The first question to your employee should be “What’s on your mind, John?” This question jumps the conversation to the most important matter from the perspective of the employee. You make it clear that you care about the employee and that this conversation is about her, not about you.
After the opening question, you can focus on the 3P model:
- Find out what the employee is working on, recent accomplishments, next steps, as well as potential issues and need for help.
- Discuss the employee’s relationships with team members, colleagues, other departments, other managers, customers, suppliers, and people he or she supervises.
- Explore patterns in behavior and determine how you can help them accomplish their job more productively.
- The “AWE” Question
The second question is, “And what else?” This question may be the most important in coaching because it allows for greater, more profound understanding of the employee’s projects and concerns. It allows the employee to continue to control the topics in the conversation in a productive way. Instead of you pushing advice single-sided, it allows your employees to express their ideas and concerns with sincerity and tranquility. This question helps you remember to listen more and get a better understanding before giving suggestions.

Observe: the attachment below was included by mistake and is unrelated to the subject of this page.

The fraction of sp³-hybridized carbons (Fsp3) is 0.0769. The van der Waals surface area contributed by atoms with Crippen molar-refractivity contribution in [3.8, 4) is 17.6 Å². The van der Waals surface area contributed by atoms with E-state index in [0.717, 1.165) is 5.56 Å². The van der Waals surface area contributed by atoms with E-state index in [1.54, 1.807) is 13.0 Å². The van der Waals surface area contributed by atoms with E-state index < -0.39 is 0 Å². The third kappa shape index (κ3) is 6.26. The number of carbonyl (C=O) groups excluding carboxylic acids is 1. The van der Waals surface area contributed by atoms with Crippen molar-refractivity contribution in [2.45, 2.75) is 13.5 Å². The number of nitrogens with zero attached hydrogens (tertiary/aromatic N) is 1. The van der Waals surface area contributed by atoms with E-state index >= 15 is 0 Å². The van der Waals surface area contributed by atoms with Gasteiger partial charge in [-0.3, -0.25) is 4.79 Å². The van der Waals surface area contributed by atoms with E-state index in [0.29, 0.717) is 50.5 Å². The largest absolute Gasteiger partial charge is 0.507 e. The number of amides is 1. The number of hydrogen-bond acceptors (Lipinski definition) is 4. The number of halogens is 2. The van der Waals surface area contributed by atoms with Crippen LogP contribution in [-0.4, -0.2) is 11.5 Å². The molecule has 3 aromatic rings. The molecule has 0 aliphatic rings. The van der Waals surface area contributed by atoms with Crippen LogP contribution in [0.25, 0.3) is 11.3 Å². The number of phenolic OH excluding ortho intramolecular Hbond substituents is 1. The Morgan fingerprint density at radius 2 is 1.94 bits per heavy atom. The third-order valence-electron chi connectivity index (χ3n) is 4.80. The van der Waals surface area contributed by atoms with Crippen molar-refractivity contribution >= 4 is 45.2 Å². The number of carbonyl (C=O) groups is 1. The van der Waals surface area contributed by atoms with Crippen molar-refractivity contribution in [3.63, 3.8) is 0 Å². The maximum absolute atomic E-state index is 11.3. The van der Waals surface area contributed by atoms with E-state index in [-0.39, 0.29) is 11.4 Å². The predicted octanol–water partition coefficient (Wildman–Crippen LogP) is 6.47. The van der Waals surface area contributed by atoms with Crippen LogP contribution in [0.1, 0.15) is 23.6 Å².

- The “Focus” Question
Refrain from jumping to conclusions too soon, and ask, “What’s the real challenge here for you, John?” Here you will discover the fundamental issue, rather than the symptoms of the problem. With this question, you tell the employee that you are aware that he or she has many challenges, but one of them is paramount. By holding your impulse to advice, you help your employees rapidly figure out their paths.
- The “Foundation Question